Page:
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Effects of nitric oxide on large‐conductance Ca2+‐activated K+ currents in human cardiac fibroblasts through PKA and PKG‐related pathways


Clinical and Experimental Pharmacology and Physiology

Published online on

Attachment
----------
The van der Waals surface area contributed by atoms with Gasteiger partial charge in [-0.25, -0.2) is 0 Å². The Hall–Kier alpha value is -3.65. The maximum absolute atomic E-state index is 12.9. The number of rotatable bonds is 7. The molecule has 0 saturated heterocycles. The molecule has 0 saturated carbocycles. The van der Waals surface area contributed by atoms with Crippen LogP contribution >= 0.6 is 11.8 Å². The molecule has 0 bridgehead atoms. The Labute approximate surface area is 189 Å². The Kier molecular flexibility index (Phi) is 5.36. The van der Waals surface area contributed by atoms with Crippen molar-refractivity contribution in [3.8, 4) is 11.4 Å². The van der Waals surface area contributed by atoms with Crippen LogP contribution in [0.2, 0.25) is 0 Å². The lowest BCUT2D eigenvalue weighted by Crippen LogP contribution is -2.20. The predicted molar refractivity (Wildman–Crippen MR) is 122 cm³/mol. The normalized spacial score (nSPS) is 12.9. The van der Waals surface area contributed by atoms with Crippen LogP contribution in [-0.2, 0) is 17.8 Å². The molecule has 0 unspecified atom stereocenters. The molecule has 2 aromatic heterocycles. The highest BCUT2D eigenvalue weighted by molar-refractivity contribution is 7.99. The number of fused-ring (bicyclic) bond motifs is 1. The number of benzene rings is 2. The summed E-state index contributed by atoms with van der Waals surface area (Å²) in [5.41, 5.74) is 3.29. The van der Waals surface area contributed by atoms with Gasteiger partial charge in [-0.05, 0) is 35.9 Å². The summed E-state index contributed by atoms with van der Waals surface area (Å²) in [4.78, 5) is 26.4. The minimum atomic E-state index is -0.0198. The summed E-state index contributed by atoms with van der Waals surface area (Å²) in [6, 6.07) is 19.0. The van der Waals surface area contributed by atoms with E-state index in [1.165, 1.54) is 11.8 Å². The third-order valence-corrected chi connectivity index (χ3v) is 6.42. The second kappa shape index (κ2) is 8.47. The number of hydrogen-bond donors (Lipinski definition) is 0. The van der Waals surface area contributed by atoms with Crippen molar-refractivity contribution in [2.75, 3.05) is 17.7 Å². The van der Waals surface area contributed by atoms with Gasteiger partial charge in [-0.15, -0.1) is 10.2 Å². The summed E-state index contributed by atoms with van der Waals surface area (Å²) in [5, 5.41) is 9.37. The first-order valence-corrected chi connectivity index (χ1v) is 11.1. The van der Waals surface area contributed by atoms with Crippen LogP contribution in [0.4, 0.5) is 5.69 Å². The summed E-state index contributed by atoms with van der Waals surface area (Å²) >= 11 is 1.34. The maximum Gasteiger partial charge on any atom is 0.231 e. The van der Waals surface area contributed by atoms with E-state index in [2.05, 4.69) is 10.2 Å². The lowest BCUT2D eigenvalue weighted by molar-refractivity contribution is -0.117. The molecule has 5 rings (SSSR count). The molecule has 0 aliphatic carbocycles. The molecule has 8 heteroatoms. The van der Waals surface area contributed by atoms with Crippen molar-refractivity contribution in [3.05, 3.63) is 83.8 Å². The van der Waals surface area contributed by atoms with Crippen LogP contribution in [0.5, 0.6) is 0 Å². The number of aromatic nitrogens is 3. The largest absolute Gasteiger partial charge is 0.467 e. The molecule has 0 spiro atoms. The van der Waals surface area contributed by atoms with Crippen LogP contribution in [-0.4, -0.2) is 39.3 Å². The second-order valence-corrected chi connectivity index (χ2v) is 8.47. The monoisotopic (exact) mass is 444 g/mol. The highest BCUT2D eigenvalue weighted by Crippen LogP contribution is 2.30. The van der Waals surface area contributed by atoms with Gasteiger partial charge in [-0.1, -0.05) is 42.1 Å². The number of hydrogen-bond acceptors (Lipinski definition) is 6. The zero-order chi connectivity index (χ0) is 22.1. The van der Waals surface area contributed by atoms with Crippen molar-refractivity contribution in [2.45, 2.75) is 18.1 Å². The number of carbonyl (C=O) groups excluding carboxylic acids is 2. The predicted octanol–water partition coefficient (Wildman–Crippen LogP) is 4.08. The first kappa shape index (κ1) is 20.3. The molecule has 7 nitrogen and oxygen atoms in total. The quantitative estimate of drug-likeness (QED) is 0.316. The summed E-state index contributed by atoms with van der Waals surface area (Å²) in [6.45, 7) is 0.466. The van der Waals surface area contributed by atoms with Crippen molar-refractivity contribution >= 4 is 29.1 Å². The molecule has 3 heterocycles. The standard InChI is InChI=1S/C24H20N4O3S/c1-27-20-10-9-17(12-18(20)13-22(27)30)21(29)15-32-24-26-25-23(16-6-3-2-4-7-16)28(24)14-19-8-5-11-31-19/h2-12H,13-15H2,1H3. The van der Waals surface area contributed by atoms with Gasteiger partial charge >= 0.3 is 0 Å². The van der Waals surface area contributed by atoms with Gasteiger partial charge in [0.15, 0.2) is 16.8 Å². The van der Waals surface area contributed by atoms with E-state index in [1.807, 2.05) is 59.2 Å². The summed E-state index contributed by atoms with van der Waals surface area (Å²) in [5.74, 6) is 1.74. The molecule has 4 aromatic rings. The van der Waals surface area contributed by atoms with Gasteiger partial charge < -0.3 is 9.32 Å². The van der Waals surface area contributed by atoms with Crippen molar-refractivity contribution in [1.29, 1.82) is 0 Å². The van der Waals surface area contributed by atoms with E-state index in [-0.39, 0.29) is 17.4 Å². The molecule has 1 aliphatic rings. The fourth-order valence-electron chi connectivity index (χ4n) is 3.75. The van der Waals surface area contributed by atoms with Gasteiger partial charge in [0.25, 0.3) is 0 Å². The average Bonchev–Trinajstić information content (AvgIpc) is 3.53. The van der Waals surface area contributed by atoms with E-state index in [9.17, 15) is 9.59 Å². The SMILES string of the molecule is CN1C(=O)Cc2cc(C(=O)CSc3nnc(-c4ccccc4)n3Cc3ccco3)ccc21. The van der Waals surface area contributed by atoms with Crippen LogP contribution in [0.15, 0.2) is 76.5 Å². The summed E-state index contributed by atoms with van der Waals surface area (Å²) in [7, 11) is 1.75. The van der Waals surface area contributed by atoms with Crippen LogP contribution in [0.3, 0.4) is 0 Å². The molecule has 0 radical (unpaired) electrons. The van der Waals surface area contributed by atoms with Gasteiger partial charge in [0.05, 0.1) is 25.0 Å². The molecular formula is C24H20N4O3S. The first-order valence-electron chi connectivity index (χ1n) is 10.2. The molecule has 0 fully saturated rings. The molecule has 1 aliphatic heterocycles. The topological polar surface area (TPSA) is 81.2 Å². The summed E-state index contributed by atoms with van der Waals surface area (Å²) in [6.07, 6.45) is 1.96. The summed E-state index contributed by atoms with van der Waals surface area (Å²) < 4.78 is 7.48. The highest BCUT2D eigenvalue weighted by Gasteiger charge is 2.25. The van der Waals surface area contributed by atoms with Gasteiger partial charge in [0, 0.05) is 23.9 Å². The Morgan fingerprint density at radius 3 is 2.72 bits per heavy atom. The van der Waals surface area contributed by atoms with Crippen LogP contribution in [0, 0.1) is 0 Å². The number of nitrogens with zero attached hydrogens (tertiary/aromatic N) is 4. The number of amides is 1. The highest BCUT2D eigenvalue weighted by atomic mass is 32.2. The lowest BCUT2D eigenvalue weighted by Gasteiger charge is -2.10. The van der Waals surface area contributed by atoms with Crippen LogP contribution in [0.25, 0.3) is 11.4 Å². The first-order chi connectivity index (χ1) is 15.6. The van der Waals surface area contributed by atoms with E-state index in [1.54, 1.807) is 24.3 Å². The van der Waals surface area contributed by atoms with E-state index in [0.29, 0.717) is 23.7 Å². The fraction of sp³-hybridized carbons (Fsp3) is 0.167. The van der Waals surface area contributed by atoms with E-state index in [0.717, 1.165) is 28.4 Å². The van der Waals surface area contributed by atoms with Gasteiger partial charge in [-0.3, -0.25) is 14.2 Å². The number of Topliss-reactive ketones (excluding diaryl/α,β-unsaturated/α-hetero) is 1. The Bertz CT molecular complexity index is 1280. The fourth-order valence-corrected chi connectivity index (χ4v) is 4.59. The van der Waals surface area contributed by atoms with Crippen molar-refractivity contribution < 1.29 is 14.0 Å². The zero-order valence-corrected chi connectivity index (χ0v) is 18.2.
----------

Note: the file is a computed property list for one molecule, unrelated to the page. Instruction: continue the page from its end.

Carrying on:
The human cardiac fibroblast (HCF) is the most abundant cell type in the myocardium, and HCFs play critical roles in maintaining normal cardiac function. However, unlike cardiomyocytes, the electrophysiology of HCFs is not well established. In the cardiovascular system, Ca2+‐activated K+ (KCa) channels have distinct physiological and pathological functions, and nitric oxide (NO) plays a key role. In this study, we investigated the potential effects of NO on KCa channels in HCFs. We recorded strong oscillating, well‐maintained outward K+ currents without marked inactivation throughout the test pulse period and detected outward rectification in the I‐V curve; these are all characteristics that are typical of KCa currents. These currents were blocked with iberiotoxin (IBTX, a BKCa blocker) but not with TRAM‐34 (an IKCa blocker). The amplitudes of the currents were increased with SNAP (an NO donor), and these increases were inhibited with IBTX. The SNAP‐stimulating effect on the BKCa currents was blocked by pretreatment with KT5823 (a protein kinase G [PKG] inhibitor) or 1 H‐[1,‐2, ‐4] oxadiazolo‐[4,‐3‐a] quinoxalin‐1‐one (ODQ; a soluble guanylate cyclase inhibitor). Additionally, 8‐bromo‐cyclic guanosine 3’,5’‐monophosphate (8‐Br‐cGMP) stimulated the BKCa currents, and pretreatment with KT5720 (a protein kinase A [PKA] inhibitor) and SQ22536 (an adenylyl cyclase inhibitor) blocked the NO‐stimulating effect on the BKCa currents. Furthermore, 8‐bromo‐cyclic adenosine 3’,5’‐monophosphate (8‐Br‐cAMP) activated the BKCa currents. These data suggest that BKCa current is the main subtype of the KCa current in HCFs and that NO enhances these currents through the PKG and PKA pathways.